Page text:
Theresa May will resign as U.K. prime minister
U.K. Prime Minister Theresa May announced that she will resign as prime minister Friday, meaning a country that was already adrift amid the current Brexit crisis now has to replace its leader as well.
The big picture: May had presented a last-ditch effort to get her Brexit deal across the line, offering up the possibility of a second referendum. That olive branch set off a schism within her own Cabinet, punctuated by the resignation of Andrea Leadsom, the leader of the House of Commons, as ministers signaled throughout the week that the prime minister's political situation was deteriorating.
The state of play: May's resignation announcement comes just after the U.K. voted in the European elections, where her Conservative Party is expected to take a drubbing in the polls among pro-Brexit voters at the hands of Nigel Farage's Brexit Party.
- May faced calls to resign for months over her Brexit deal — and the historic defeats it has faced in Parliament.
- She had previously promised to step down next month after one final attempt to get it passed, but that wasn't enough to allow her to hang on.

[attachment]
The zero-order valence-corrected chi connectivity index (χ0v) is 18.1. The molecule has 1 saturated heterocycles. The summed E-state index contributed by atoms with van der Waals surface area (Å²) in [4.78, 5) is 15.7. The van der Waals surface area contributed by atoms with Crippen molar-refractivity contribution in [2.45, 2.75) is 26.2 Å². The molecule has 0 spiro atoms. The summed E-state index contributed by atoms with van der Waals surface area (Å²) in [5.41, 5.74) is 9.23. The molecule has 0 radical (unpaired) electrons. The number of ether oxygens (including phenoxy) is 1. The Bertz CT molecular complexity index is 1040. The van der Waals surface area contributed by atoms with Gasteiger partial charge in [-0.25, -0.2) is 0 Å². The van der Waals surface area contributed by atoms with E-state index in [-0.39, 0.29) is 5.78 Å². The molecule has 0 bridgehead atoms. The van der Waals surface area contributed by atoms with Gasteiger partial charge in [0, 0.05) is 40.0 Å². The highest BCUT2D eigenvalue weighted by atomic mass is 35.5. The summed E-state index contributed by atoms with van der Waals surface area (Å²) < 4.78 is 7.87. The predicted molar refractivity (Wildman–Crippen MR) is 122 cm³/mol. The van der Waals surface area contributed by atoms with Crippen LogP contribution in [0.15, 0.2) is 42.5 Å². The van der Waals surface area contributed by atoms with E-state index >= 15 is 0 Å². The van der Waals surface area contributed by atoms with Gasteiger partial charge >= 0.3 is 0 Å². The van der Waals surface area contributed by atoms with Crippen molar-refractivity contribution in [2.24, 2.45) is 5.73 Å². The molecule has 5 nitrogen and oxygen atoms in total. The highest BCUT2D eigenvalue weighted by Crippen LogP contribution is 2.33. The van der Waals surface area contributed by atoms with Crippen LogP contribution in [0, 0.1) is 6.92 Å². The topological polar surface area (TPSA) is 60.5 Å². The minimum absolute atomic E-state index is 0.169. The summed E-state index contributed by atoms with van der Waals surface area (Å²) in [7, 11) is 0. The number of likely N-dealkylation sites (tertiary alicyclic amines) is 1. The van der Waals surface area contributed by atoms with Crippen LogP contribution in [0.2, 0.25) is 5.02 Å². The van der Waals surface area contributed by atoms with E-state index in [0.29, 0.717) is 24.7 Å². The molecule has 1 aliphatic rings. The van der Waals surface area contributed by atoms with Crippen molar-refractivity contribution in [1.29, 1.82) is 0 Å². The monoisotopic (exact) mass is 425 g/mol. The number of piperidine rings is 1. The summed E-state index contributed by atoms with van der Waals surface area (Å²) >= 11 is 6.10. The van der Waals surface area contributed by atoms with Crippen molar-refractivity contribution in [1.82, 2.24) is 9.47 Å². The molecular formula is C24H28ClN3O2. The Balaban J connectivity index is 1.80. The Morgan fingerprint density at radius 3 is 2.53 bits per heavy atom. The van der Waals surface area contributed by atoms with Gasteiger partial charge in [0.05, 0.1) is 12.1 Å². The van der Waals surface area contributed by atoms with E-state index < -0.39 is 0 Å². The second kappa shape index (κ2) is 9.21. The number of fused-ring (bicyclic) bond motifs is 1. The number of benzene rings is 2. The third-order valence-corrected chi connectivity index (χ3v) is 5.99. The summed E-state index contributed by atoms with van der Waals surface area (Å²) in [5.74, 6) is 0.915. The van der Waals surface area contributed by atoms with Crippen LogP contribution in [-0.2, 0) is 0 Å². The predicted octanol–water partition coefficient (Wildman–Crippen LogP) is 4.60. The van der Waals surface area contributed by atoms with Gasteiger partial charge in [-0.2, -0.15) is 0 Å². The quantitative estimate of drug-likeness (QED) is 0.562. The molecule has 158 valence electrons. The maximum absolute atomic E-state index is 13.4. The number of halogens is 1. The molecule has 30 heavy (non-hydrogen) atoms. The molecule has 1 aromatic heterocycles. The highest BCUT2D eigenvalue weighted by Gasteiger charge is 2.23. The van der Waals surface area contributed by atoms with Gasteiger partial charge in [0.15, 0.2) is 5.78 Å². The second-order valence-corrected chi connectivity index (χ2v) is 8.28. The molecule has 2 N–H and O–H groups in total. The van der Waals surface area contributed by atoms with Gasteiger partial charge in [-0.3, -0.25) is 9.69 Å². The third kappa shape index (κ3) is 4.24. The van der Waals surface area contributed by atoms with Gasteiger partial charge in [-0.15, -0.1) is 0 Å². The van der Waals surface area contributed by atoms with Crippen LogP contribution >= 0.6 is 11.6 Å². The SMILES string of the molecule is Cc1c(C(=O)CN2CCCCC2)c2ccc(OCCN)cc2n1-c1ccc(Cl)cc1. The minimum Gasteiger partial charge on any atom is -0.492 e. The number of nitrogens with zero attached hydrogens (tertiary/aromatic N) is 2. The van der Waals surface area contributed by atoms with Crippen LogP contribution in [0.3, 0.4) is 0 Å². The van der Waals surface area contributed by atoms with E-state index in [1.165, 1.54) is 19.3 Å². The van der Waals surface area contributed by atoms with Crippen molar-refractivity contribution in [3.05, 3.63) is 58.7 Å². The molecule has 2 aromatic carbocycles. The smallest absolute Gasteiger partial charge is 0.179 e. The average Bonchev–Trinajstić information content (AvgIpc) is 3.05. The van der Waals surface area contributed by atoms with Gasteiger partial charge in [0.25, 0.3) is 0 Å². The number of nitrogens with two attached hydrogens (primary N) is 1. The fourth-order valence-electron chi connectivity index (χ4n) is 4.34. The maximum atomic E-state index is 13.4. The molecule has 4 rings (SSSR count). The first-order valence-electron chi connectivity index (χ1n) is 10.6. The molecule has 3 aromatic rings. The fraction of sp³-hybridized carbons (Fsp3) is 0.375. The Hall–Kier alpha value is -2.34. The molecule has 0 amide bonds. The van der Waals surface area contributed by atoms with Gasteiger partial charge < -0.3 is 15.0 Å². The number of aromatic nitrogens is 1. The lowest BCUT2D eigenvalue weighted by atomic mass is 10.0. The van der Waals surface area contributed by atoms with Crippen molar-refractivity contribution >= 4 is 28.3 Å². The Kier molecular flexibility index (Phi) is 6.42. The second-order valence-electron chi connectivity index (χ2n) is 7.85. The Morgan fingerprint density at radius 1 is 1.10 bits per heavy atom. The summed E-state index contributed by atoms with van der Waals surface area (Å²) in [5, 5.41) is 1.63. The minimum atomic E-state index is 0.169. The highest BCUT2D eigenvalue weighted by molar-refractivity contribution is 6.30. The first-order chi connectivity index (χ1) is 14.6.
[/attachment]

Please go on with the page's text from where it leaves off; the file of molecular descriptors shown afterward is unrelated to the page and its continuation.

What's next: The contest for who will take over the Conservatives kicks off — Boris Johnson has already declared his interest — and the winner will be tasked with taking the next steps on Brexit. May will step down as the Conservative Party leader on June 7 and remain as a caretaker prime minister throughout the party's leadership election process, which will begin the following week.
- That could mean going back to the European Union to start from scratch and negotiate a new deal — but it could also mean drastic steps like a no-deal Brexit.
- Should the no-deal option be pursued by a Brexiteer successor to May, it would likely face severe backlash in Parliament and lead to an early general election.
Go deeper: Everything you need to know about Brexit